Disadvantaged students more likely to live at home while studying, says report
A study finds that over half of young people in 2014/15 stayed local for university.
Poor students are more than three times as likely to live at home while studying for a degree than their wealthier peers, according to a study.
Moving long distances to study for a degree is largely the preserve of “white, middle class, privately educated young people”, according to the report.
It argues that “student mobility” – whether a student leaves home to go to university or not – is a major issue of inequality in higher education.
The study, published by the Sutton Trust, uses official data to examine whether students who went to university were “commuters” (stayed at the family home) or “movers” (lived away from home).
It found that overall in 2014/15, more than half (55.8%) of young people stayed local for university, attending institutions that were less than around 55 miles away from their home address.
“Only one in 10 students attend a university over 150 miles from home, and those that do are socially, ethnically and geographically distinct groups,” the study says.
Over three times more students from the lowest social class group commute from home, compared with the highest social class (44.9% compared with 13.1%).
“In contrast, leaving home and attending a distant university is too often the preserve of white, middle class, privately educated young people,” the research concludes.
It also finds that taking into account factor such as class, location and attainment, state school students are 2.6 times more likely to stay at the family home and study locally than those who were privately educated.
British Pakistani and British Bangladeshi students are over six times more likely than white students to stay living at home and studying nearby.
And those living in the northern regions of England, especially the North East, are much less likely to be mobile when going to university compared with those in the south of the country.
Leaving home and attending a distant university is too often the preserve of white, middle class, privately educated young people Sutton Trust study
In a foreword to the report, published the week after the Government announced a major review of higher education, Sir Peter Lampl, chairman of the Sutton Trust, said: “In the modern economy it is often those who are most mobile who are most likely to find success.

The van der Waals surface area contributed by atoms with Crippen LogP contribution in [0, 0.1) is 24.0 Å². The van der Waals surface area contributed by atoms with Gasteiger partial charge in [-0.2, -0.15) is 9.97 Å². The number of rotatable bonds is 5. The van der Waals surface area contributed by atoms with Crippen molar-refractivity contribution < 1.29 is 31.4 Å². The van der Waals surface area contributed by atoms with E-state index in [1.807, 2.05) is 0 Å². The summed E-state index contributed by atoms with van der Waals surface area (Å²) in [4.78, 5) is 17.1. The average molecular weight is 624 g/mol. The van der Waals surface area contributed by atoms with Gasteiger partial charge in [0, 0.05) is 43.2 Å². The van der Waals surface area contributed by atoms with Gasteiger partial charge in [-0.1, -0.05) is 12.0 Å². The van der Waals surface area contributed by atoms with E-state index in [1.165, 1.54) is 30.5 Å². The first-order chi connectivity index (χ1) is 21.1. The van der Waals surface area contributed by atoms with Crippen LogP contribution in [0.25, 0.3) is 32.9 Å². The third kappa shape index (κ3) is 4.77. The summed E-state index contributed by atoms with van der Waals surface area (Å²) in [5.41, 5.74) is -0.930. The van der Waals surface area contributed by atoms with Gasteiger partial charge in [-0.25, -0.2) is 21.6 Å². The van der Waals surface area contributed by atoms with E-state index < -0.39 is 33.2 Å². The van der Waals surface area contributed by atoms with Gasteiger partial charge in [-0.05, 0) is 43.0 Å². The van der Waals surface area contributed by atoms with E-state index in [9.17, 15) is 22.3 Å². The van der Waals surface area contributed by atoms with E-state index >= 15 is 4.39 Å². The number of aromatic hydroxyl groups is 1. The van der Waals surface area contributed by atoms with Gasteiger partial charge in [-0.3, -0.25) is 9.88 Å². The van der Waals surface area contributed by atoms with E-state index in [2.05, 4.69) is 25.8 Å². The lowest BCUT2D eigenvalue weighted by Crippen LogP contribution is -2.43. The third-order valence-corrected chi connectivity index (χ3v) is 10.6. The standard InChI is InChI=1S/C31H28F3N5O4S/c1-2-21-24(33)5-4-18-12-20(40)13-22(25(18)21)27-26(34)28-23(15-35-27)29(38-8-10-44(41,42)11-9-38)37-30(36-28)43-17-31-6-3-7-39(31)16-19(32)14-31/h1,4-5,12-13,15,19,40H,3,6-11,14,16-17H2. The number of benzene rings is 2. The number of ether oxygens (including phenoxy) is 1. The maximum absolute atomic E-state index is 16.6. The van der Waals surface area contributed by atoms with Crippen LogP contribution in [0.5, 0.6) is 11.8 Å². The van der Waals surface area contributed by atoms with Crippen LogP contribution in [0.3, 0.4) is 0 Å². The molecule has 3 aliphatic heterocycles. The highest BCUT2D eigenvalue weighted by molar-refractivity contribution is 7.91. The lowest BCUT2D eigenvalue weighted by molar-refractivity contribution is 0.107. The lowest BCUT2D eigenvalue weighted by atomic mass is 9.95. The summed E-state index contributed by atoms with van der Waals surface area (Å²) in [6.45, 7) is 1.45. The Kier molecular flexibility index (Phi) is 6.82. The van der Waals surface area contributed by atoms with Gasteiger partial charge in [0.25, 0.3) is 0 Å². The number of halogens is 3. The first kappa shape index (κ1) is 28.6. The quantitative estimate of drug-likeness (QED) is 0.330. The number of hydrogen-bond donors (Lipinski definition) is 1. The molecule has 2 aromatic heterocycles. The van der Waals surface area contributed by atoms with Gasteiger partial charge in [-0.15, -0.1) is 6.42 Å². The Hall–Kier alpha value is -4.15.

“Moving away to university can be an important first step.
“Moving to London, or other large cities in the UK, can be an ‘escalator’ for social mobility.
“But too often, the opportunity to move away to attend university is restricted to those from better off homes.”
He added: “A variety of factors, including financial and cultural barriers each play a part in decisions to stay at home or move away.”
The report makes a series of recommendations, including giving poorer young people more financial assistance to help them meet the costs of moving out to study, and providing support that meets the realities of commuting significant distances to university, based on the student’s background.
Other recommendations are for railcards that can be used at peak times, and petrol vouchers or subsidised bus services for those living in rural areas where train travel may not be possible.
The study also suggests that universities should consider more flexible timetabling of lectures where they have large increases in students commuting from home – such as limiting classes that start early in the morning that require students to travel at expensive, peak times.
One of the report authors, Dr Michael Donnelly, of the University of Bath, said: “The traditional view of what it means to go away to university, moving out and far away, is very much the preserve of white, middle class and privately educated young people from the south of England.
“These differences represent a consistent and growing divide in higher education experiences.
“Whilst moving away is not for everyone, some of the most disadvantaged young people could be being prevented from accessing new opportunities and social networks further afield, or developing important life skills through living independently – further damaging chances for social mobility.”